Breaking it Down: The “L” in R.E.A.L., Part II: Listening to Facilitate and Listening for Feedback

R.E.A.L.® Discussion is a program that equips faculty to teach, measure, and celebrate discussion skills  – which students use in the classroom, in the cafeteria, on the court, and, even, at the grocery store (said one sixth grade girl) and on dates (shared a ninth grade boy)! 

The system is based on the four R.E.A.L.® Skills, an acronym that breaks the art of discussion into teachable and transferable skills for a generation of students who would rather text than talk. The four skills are Relate, Excerpt, Ask, and Listen – and the program teaches students to practice, master, and reflect on each. 

In this series, we’re walking you through each R.E.A.L.® skill. Today, we’re continuing our analysis of “L” – the skill of Listening

In our first post on the “L” in R.E.A.L.®, we discussed how our program teaches students the critical skill of listening visibly – and equips them with tools and tactics to demonstrate this visible listening. Once armed with these tools, students can move to more advanced listening skills: first, listening to facilitate discussion, and second, listening to give, get, and grow through feedback.

Listening to Facilitate

A good discussion requires good content and good logistics. Nuanced ideas and dynamic perspectives can’t be shared if the conversation is inequitable, awkward, or lacking a sense of teleology. 

Enter the critical R.E.A.L.® habit of Listening to Facilitate. Good facilitators are great listeners. Great facilitation requires great listening: a reality that isn’t intuitive to today’s students. Listening to Facilitate breaks the art of facilitation into “The Three T’s,” a moniker students can use starting in middle school. These include:

  1. A Time Check, in which students remind their peers about the broader arc of the conversation: how much material they have left to cover in how much time. E.g., “Guys – it’s been 15 minutes, and we’ve only gotten through #1 – let’s keep that in mind as we move forward.”
  2. A Time Out for note-taking. Research shows that note-taking while discussing prevents students from paying full attention to the discussion itself, so facilitating designated note-taking breaks at natural stopping-points during the conversation is a key move. This might sound like: “Should we stop and do our in-REAL-time notes? I don’t want to forget all of these points!”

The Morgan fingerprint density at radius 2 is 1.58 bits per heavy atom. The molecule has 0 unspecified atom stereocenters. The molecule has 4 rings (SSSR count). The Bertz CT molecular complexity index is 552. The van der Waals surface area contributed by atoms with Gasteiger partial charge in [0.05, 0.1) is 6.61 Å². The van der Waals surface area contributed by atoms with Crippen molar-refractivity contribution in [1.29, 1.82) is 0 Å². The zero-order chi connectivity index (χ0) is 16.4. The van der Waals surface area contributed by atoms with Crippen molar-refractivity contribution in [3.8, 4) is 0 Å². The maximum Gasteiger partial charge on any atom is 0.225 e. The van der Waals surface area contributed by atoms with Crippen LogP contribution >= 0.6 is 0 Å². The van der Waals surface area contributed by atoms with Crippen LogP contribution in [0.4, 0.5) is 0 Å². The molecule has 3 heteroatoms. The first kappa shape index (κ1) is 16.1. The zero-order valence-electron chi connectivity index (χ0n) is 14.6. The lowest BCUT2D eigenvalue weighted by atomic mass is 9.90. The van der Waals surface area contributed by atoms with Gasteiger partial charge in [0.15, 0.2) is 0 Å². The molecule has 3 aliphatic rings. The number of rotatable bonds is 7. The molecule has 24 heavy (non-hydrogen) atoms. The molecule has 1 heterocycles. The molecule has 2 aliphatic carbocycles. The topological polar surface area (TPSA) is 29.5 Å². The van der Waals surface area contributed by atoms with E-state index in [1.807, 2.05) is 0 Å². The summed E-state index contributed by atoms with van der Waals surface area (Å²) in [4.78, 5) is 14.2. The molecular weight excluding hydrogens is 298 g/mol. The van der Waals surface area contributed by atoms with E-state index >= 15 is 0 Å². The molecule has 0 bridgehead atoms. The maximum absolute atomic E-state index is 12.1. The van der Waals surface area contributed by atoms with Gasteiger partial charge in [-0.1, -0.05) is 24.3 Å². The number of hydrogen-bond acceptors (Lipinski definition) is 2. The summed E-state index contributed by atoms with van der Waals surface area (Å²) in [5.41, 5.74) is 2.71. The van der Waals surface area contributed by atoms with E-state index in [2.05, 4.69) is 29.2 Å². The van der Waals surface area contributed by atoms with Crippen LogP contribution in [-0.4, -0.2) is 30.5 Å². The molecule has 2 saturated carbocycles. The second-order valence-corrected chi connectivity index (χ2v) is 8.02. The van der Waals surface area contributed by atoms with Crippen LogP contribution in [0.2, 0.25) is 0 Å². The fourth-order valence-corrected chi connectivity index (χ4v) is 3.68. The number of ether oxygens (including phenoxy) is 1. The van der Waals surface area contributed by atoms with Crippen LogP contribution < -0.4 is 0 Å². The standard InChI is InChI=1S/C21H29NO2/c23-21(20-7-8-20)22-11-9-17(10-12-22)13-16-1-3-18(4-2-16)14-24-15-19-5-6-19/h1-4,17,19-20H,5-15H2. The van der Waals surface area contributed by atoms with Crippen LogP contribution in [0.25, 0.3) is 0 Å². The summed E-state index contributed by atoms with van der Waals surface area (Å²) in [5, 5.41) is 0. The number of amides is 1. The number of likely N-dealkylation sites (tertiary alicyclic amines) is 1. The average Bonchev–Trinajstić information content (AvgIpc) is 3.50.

3. A Transition. Transitions during a discussion have the potential to feel passive aggressive and can be silencing if not done thoughtfully. We train students to make space for each other’s final ideas – and many kids have remarked that it’s often after a Transition Question is asked that a classmate pipes up with the best, final words on the topic. This might sound like: “Hey, that idea connects to Discussion Question 2! Anyone have anything else to add before we move on to Discussion Question 2?”

Once students understand how to listen to facilitate, they can shift their focus to listening for feedback: giving it, getting it, and growing from it.

Listening to Give, Get, and Grow through Feedback

When students begin their class discussion journeys, they’re often listening in order to make their own points – that is, they’re listening to talk rather than listening to understand or to make others feel heard. By teaching students the connection between Listening and Feedback, we aim to help them see a new purpose in listening: not just waiting for your turn to talk, but rather listening for personal growth and to show others that you hear them. 

As participants in R.E.A.L.® discussions, students receive 360-degree feedback: that is, feedback from their teachers (delivered via notes at the end of each cycle), feedback from their peers (delivered via in-discussion shoutouts), and feedback from themselves (delivered via self-tracking and daily reflections). Listening matters for all of this feedback.

Listening is important for giving great feedback: if someone doesn’t feel heard, they are unlikely to accept what it is that you are trying to offer as feedback. Our practice of In-REAL-Time notes sets students up to listen in order to offer specific shout-outs to peers who have changed or challenged their thinking during a discussion. This makes students realize that when they speak, they are being heard – and when a student sees the delight of offering another student a “shout-out”, they feel the power of listening, too. 

Listening is important for getting and growing through receiving feedback, too: when someone offers you feedback, it’s important that you take the time to understand it fully. Through their feedback loop with teachers and evidence-based self-assessments, students are held accountable for metabolizing feedback: for example, the feedback you get informs the next goal you set. Celebrating the art of listening to feedback helps students not be scared of getting it in the first place. 

If one goal of a good in-class discussion is student growth – and isn’t it? – listening is a critical final step in that journey. While listening may feel abstract, we know from experience in hundreds of classrooms with thousands of students that it can – and, truly, must – be taught.

Want to learn more about Listening and R.E.A.L.®’s other three foundational skills? Reach out to our team for a conversation today.

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